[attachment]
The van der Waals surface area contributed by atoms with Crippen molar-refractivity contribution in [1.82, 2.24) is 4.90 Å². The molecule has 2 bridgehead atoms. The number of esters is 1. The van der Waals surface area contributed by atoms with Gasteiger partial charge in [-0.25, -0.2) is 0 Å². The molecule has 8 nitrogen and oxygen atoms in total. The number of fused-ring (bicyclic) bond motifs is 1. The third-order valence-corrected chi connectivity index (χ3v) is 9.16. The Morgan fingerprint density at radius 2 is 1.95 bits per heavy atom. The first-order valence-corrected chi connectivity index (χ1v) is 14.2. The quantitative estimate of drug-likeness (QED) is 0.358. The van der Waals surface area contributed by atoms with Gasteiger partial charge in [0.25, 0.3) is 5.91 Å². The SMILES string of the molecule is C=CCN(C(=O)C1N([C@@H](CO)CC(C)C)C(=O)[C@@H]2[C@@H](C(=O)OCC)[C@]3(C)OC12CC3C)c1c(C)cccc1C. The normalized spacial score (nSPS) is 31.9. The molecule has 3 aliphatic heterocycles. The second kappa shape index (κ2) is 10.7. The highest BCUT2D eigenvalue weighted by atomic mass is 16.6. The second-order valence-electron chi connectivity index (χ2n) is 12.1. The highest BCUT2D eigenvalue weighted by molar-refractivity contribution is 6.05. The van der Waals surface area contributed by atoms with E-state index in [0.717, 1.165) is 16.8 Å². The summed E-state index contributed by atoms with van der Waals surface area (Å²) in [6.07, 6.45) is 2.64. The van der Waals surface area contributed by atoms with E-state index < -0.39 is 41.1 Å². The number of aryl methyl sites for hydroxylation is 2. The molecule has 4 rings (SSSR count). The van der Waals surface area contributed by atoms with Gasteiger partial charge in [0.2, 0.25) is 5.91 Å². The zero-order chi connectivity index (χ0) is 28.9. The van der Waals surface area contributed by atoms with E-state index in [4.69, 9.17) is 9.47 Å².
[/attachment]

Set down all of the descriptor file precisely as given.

The van der Waals surface area contributed by atoms with Crippen molar-refractivity contribution in [1.82, 2.24) is 4.90 Å². The molecule has 2 bridgehead atoms. The number of esters is 1. The van der Waals surface area contributed by atoms with Gasteiger partial charge in [-0.25, -0.2) is 0 Å². The molecule has 8 nitrogen and oxygen atoms in total. The number of fused-ring (bicyclic) bond motifs is 1. The third-order valence-corrected chi connectivity index (χ3v) is 9.16. The Morgan fingerprint density at radius 2 is 1.95 bits per heavy atom. The first-order valence-corrected chi connectivity index (χ1v) is 14.2. The quantitative estimate of drug-likeness (QED) is 0.358. The van der Waals surface area contributed by atoms with Gasteiger partial charge in [0.25, 0.3) is 5.91 Å². The SMILES string of the molecule is C=CCN(C(=O)C1N([C@@H](CO)CC(C)C)C(=O)[C@@H]2[C@@H](C(=O)OCC)[C@]3(C)OC12CC3C)c1c(C)cccc1C. The normalized spacial score (nSPS) is 31.9. The molecule has 3 aliphatic heterocycles. The second kappa shape index (κ2) is 10.7. The highest BCUT2D eigenvalue weighted by atomic mass is 16.6. The second-order valence-electron chi connectivity index (χ2n) is 12.1. The highest BCUT2D eigenvalue weighted by molar-refractivity contribution is 6.05. The van der Waals surface area contributed by atoms with E-state index in [0.717, 1.165) is 16.8 Å². The summed E-state index contributed by atoms with van der Waals surface area (Å²) in [6.07, 6.45) is 2.64. The van der Waals surface area contributed by atoms with E-state index < -0.39 is 41.1 Å². The number of aryl methyl sites for hydroxylation is 2. The molecule has 4 rings (SSSR count). The van der Waals surface area contributed by atoms with Gasteiger partial charge in [0.2, 0.25) is 5.91 Å². The zero-order chi connectivity index (χ0) is 28.9. The van der Waals surface area contributed by atoms with E-state index in [4.69, 9.17) is 9.47 Å².